By Dr. Jun Ynares, M.D.
Last Sunday, we wrote about Antipolo City’s offer to host the permanent site of the Philippine Senate.
Our senators, led by Senator Panfilo Lacson, Jr., chairman of the Senate Committee on Accounts, have revived the 10-year search for a place to build a home for the Upper House. Two possibilities were earlier mentioned: Fort Bonifacio in the southern end of Metro Manila, and Clark Green City in Central Luzon. Antipolo City joined the bid and became the third option.
We mentioned that we shared with our senators three compelling reasons why they should choose Antipolo as the site for the Senate’s permanent home.
The compelling reasons are economic, historical, and strategic in nature.
Last week, we expounded on the compelling economic reasons. We said that Antipoleños have set aside a significant, sprawling portion of the city’s government center in Cabading for the Senate’s permanent home.
We are giving the site to the Senate… for free.
This would spare the Senate from having to shell out P1.44 billion it is planning to spend for the purchase of a piece of land that will house the permanent home.
In addition, we mentioned that – by choosing Antipolo – our senators would be opening up rapid economic development opportunities for the eastern and southern growth corridors of Luzon. We expressed hope that the Senate would use its “economic magnet” power to spur economic growth in less-developed parts of Luzon.
Tomorrow, our country will celebrate our 119th Independence Day. Therefore, we would like to share with our readers the compelling historical reason as to why Antipolo is worth considering as the site of the Philippine Senate’s permanent home.
Now, a little bit of history.
Antipolo is a component city of the Province of Rizal. Before there was a Rizal province, Antipolo was part of the so-called Politico-Militar Distrito de Morong.
Yes, it is that “Province of Morong” which “owns” one of the rays in the sun of the Philippine flag. Reason: the then-Morong province of which Antipolo was a part was one of the first provinces in the country to rise against the colonial power which had us under foreign rule for centuries.
For a time, Antipolo was the capital of Morong Province. Antipolo was the scene of many skirmishes between the soldiers of the colonial government and our revolutionary forces. At one point during the revolution Antipolo served as the capital of the revolutionary forces.
Should our senators opt to make Antipolo City the permanent home of the Upper House, they would be building that home in a place which has figured prominently in our country’s history of nationalism and patriotism. A decision in favor of Antipolo City would be a major recognition that stands to be accorded by our senators to its role in our history.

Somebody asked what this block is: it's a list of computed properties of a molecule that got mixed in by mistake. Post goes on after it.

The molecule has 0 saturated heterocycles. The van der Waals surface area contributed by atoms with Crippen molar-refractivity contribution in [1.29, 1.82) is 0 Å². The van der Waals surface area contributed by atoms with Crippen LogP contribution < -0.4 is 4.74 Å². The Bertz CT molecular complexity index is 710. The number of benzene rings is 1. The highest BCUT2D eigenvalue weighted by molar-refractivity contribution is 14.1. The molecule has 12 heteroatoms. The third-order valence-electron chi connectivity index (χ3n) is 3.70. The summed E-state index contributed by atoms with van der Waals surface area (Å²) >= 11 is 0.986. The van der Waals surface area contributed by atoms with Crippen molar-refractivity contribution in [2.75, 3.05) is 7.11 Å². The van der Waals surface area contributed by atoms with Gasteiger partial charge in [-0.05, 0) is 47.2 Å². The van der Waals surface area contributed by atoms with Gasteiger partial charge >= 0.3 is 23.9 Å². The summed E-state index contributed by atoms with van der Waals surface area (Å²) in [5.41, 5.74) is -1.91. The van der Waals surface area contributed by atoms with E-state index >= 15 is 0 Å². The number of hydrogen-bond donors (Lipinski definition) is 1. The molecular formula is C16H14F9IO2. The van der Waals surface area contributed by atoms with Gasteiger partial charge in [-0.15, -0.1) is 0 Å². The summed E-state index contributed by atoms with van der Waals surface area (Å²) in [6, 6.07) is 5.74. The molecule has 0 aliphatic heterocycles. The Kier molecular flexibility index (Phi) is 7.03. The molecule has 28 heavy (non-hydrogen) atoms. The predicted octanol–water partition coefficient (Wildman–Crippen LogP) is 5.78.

One more bit of history.
Antipolo is part and parcel, too, of the unfolding history of the country’s legislature.
The fact is that in the roster of senators are two outstanding Antipoleños.
The first is Juan Sumulong who served in the Philippine Senate during the American rule, from 1925 to 1931. He is also remembered as the fierce fiscalizer who fought against the early versions of the “pork barrel” and who challenged President Manuel Quezon in the first presidential elections in the country.
The second is Lorenzo Sumulong who served in the Philippine Senate for a record 21 years. He is best remembered as the fearless orator who, on the floor of the United Nations, confronted Russia and who caused Russian leader Kruschev to lose his cool and pound his shoes on his desk – right there at the session hall of the UN.
The two senators served their country well. By choosing Antipolo as the site of the Senates’ permanent home, our senators would be honoring the memory of two of the finest Filipinos who served in the institution to which they belong today.
By the way, the proposed site is at an elevated portion of Antipolo. On a clear day, one might see from there the hills of Rodriguez, Rizal, formerly called the town of Montalban.
That town was named after Eulogio Rodriguez, Sr., known in the history of the Philippine Senate as the great “Amang.”
Amang Rodriguez was elected senator in 1941. He became Senate president in 1953 and stayed in that post for the next 10 years.
It is said that the history of Philippine politics would not be complete without the mention of the role that Amang Rodriguez played. He is remembered for having championed many pieces of legislation that favored the common man.
It would delight his memory if the institution he served for a solid decade would build its home in a city proximate to his hometown, and in the province he once served as governor.
There is one more historical reason left.
It is this: building the permanent home of the Philippine Senate in Antipolo will, in itself, make history.
Next Sunday, we shall share with our readers the compelling strategic reasons.
I join everyone is remembering the proud moments of our history as we celebrate Independence Day tomorrow.
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